HashiCorp Packer Puppet Bolt Provisioner

Treating workloads as “cattle” or immutable is a popular management paradigm for stateless workloads and is especially prevalent for such workloads that are hosted in a public cloud. The concept is based upon the notion that servers are pre-baked with all of the software that is needed for the application and any stateful data is pushed to an external persistent storage mechanism such as an object storage or a message queue. There’s a number of methods for accomplishing the pre-baking that includes the configuration and installation of software on the templates that will be used for immutable servers.

In this post we’ll use HashiCorp Packer and Puppet Bolt to create a VMware vSphere template that contains a specific version of HashiCorp Consul that we can use for immutable upgrades or potential rollbacks. The plugin also works for other Packer builders but vSphere will be covered in this post.

Puppet Bolt

Puppet Bolt will be used in this example to enable the creation of our pre-baked template without the need for a Puppet master. To simplify the integration between Packer and Puppet Bolt we’ll use an unofficial Packer Puppet Bolt provisioner (https://github.com/martezr/packer-provisioner-puppet-bolt) that I’ve developed. We’ll take a look at the integration once we get to the HashiCorp Packer section of this blog post but first we need to set up Bolt to enable us to install Consul on the template.

In our example we’ll use the Consul module available on the Puppet forge (https://forge.puppet.com/KyleAnderson/consul) to install HashiCorp Consul. Since we’ll be using the module we need to add it to the Puppetfile we’re using for Puppet Bolt along with the module it requires.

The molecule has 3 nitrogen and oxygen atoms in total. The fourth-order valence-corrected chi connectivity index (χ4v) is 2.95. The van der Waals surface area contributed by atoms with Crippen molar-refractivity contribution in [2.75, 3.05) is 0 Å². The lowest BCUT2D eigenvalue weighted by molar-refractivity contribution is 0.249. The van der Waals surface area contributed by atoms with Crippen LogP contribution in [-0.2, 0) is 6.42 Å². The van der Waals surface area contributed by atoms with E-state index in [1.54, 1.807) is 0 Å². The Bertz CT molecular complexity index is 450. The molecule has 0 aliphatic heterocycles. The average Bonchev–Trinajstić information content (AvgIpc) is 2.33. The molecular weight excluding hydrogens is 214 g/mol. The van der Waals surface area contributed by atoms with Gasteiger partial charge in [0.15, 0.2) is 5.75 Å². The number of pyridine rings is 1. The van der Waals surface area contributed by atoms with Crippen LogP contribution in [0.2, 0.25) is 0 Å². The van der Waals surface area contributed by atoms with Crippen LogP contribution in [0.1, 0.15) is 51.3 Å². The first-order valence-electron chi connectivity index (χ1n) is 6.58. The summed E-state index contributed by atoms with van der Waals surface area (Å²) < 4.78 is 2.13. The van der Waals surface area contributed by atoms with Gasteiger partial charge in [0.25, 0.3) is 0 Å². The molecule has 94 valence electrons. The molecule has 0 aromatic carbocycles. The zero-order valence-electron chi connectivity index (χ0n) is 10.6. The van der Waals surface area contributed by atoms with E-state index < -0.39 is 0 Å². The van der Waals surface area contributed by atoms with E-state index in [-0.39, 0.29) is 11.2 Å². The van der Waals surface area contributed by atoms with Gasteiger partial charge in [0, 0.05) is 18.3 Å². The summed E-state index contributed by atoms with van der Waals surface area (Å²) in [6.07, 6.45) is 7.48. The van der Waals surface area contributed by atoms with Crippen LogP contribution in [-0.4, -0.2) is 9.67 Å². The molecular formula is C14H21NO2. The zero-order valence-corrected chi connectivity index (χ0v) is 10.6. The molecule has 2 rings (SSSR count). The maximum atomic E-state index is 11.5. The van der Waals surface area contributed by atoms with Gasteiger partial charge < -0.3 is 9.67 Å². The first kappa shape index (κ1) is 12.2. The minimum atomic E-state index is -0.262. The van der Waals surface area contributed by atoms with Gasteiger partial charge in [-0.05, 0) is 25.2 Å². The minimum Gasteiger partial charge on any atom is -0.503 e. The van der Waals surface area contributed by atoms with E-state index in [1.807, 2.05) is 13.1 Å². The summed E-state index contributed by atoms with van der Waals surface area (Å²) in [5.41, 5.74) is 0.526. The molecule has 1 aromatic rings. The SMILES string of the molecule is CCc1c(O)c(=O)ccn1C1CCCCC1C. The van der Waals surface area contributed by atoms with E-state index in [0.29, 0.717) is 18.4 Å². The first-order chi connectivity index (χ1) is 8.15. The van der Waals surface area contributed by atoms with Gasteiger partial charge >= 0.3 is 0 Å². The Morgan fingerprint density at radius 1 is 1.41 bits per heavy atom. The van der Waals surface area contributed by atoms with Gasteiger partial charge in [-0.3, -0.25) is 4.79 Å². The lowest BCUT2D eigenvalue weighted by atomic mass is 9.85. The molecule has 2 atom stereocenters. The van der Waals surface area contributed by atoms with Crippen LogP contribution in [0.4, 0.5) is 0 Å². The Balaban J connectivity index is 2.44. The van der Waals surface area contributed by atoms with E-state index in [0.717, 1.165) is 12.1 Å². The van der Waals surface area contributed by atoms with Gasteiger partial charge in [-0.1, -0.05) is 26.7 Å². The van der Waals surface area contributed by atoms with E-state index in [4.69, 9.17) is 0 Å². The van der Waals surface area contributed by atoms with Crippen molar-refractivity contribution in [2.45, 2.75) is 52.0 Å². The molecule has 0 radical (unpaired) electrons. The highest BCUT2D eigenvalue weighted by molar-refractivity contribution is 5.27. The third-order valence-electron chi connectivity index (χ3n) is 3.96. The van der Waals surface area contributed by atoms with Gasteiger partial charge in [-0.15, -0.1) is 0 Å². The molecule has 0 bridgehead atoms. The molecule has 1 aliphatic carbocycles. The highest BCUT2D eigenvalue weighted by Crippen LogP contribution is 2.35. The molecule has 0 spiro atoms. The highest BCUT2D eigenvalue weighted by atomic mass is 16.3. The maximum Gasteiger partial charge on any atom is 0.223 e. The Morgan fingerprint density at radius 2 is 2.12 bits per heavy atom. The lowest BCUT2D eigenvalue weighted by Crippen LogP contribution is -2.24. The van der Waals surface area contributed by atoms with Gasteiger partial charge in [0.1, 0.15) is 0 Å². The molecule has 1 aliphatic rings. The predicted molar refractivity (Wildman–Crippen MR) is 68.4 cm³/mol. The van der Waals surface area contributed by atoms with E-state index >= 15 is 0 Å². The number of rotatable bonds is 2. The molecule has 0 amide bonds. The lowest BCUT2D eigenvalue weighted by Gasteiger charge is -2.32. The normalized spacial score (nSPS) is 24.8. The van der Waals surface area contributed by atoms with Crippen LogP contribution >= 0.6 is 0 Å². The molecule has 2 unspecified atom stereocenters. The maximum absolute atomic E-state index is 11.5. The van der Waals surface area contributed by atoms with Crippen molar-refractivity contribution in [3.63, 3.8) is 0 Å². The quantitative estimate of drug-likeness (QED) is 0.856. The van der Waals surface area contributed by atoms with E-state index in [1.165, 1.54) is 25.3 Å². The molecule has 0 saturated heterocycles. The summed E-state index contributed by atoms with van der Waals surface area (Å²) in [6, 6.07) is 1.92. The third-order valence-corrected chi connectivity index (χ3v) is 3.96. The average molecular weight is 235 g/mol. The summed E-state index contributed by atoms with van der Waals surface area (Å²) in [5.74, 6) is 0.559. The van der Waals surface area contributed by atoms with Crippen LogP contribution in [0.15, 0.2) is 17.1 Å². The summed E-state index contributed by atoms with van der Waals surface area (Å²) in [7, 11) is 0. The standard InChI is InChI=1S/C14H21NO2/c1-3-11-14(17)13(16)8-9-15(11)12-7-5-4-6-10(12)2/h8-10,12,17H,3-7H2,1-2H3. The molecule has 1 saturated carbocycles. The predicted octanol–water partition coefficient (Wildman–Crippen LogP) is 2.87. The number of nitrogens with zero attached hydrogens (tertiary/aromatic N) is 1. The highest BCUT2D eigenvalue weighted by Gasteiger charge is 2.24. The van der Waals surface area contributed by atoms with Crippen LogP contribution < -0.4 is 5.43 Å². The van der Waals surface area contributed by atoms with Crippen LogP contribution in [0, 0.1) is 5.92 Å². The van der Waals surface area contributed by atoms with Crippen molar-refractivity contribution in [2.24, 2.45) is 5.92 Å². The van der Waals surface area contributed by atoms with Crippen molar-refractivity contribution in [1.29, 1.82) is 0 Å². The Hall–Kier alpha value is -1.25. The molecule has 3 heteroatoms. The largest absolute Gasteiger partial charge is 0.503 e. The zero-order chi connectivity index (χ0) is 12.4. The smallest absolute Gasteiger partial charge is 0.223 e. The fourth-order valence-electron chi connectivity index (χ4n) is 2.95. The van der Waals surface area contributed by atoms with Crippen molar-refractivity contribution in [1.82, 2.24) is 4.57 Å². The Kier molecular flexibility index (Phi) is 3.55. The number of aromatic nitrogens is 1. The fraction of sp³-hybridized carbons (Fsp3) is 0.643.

Bolt Configuration

The following steps will install and configure Puppet Bolt.

Install the Puppet Bolt repo

Add the Puppet repo to the system, install bolt and create the Bolt directory.

sudo rpm -Uvh https://yum.puppet.com/puppet6/puppet6-release-el-7.noarch.rpm
sudo yum install -y puppet-bolt
mkdir -p ~/.puppetlabs/bolt/

Create Puppet Bolt Configuration File

This step creates a Puppet Bolt global configuration file that the Terraform Puppet provisioner uses for the Bolt process.

cat << EOF > ~/.puppetlabs/bolt/bolt.yaml
modulepath: "~/.puppetlabs/bolt-code/modules:~/.puppetlabs/bolt-code/site-modules"
inventoryfile: "~/.puppetlabs/bolt/inventory.yaml"
concurrency: 10
format: human
ssh:
  host-key-check: false
  user: root
EOF

Create Puppet Bolt Inventory File

The Terraform Puppet provisioner targets the Puppet master specified in the Terraform code but Bolt needs additional information for connecting to the Puppet master such as user credentials.

cat << EOF > ~/.puppetlabs/bolt/inventory.yaml
---
config:
  ssh:
    host-key-check: false
    user: root
EOF

Bolt Puppetfile

This step creates a Bolt Puppetfile for installing the two Puppet modules required by the Terraform Puppet provisioner.

# Modules from the Puppet Forge.
mod 'KyleAnderson-consul', '5.1.0'
mod 'puppetlabs-stdlib', '5.2.0'
mod 'puppet-archive', '3.2.1'
mod 'camptocamp-systemd', '2.6.0'
mod 'puppetlabs-powershell', '2.3.0'

Bolt Plan

We’re going to create a custom plan for installing HashiCorp Consul using the module from the forge. The first thing we need to do is create the module structure in our Bolt directory.

mkdir -p ~/.puppetlabs/bolt-code/site-modules/bolt_consul/plans

With the directory structure in place we just need to create our Puppet manifest file (install.pp) in the “plans” directory with the code below.

plan bolt_consul::install(
  TargetSpec $nodes,
  String $version,
) {

  # Ensure puppet tools are installed and gather facts for the apply
  apply_prep([$nodes])

  apply($nodes) {
    package { 'unzip':
      ensure => present,
    }

    class { '::consul':
      version          => $version,
      config_hash => {
        'bootstrap_expect' => 1,